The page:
It is also important to note that Ensco’s jackup fleet is made up of more advanced models that should be in high demand once overall industry conditions improve.  All of Ensco’s jackup rigs are of the independent leg design which are more flexible than mat supported jackup rigs.  The company has also invested in high specification jackups, most recently with a purchase of an advanced model from Diamond Offshore.  Higher specification jackups command better dayrates and are less likely to be cold stacked than older and less flexible models.

For more information, please refer to Ensco’s 10-Q report as well as our more complete profile on the company written in mid June.

Disclosure:  No position in Ensco plc.

Einhorn Comments on Ensco Position in Q2 Letter July 20, 2010

Last week, we reported that David Einhorn’s Greenlight Capital took a large position in Ensco plc during the second quarter.  Ensco was profiled in an article on The Rational Walk in early June and the company is scheduled to report second quarter earnings on Thursday, July 22.  Here is what Mr. Einhorn had to say about the Ensco purchase in his letter to shareholders (pdf) dated July 16:

Ensco plc (ESV) is an offshore contract oil drilling company operating a large fleet of shallow water jack-up rigs and a small but new fleet of deep water rigs.  The Deepwater Horizon oil spill and resulting 6-month drilling moratorium in the Gulf of Mexico caused significant share price declines throughout the sector.  ESV was not involved in the horrible accident, which should not materially impact the company’s long-term potential.  ESV has approximately $7 per share in net cash and a tangible book value of $37.50 per share.  The shallow water drilling business, which is unaffected by the drilling moratorium, generates $4.00 per share in unlevered mid-cycle earnings and $8.00 per share in peak earnings.  At the Partnerships’ average cost of $39.41 per share, we appear to be getting the shallow water fleet at a low value and the deepwater fleet (in which ESV has thus far invested over $15 per share to build and should add $2.00 and $4.00 to mid-cycle and peak EPS respectively) for free.  ESV shares ended the quarter at $39.28 each.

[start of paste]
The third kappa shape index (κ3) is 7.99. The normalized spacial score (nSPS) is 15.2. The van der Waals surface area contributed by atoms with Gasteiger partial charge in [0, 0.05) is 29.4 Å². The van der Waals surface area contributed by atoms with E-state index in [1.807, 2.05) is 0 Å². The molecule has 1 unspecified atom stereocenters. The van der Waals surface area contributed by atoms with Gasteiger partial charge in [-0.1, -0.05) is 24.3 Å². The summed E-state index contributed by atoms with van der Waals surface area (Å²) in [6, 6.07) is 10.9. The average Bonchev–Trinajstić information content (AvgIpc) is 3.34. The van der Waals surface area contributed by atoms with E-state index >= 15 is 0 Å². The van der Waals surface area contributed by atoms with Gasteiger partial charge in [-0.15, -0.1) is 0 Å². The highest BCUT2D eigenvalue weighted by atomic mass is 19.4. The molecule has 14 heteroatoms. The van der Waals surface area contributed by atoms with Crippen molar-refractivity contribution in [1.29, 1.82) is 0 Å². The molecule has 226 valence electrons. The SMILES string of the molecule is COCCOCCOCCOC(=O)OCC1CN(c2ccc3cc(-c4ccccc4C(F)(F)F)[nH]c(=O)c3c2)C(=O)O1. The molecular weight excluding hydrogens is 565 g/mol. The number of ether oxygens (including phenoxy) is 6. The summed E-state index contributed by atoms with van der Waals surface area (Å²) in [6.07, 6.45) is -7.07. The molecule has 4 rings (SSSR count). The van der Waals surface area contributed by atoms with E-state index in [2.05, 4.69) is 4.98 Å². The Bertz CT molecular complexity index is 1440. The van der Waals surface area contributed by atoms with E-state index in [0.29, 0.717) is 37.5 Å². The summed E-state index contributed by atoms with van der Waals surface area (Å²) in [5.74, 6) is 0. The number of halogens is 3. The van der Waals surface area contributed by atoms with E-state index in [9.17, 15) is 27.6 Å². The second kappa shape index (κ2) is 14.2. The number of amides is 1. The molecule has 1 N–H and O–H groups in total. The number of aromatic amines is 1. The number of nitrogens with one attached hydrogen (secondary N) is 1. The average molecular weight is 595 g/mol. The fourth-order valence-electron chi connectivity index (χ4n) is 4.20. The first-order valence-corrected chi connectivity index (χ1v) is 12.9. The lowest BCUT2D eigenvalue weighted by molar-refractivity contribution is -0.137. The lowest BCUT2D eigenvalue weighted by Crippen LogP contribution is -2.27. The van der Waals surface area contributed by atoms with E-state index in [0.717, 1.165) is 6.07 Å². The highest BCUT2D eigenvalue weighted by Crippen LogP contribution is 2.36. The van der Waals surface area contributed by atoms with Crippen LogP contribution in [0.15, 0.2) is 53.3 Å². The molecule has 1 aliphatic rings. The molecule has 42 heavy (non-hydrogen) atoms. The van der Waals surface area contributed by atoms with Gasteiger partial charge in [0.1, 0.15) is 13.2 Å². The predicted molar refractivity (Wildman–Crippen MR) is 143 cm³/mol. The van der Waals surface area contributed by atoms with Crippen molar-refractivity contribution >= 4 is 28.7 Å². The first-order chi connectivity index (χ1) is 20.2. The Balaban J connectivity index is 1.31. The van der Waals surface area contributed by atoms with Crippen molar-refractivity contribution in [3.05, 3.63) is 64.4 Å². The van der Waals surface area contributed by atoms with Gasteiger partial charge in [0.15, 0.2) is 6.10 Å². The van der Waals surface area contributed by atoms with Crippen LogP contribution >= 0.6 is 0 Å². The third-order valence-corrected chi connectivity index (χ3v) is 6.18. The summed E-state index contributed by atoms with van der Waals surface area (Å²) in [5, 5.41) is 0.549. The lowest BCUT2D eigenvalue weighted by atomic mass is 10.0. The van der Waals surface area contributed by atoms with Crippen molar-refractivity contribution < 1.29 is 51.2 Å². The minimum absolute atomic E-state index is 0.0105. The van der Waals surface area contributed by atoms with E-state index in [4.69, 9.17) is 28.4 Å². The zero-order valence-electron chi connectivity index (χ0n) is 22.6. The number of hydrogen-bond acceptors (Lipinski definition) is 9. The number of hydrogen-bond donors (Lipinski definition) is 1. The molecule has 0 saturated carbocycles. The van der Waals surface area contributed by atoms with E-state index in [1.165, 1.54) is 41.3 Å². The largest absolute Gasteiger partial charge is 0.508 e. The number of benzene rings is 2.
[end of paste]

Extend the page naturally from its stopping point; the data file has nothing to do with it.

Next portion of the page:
As we noted in the Ensco profile last month, sometimes the market can overreact to developments that are broadly impact an industry but have relatively less impact on specific companies within the sector.  The offshore contract drillers, as a group, are still recording attractive profits despite significant headwinds caused by the uncertain regulatory climate as well as oil prices that are far lower than at the 2008 peak and have negatively impacted contracted dayrates.  In the long run, the price of oil in a world of increasingly scarce traditional oil deposits will have far more of an impact on companies like Ensco compared to the transitory effect of regulatory changes in response to Deepwater Horizon.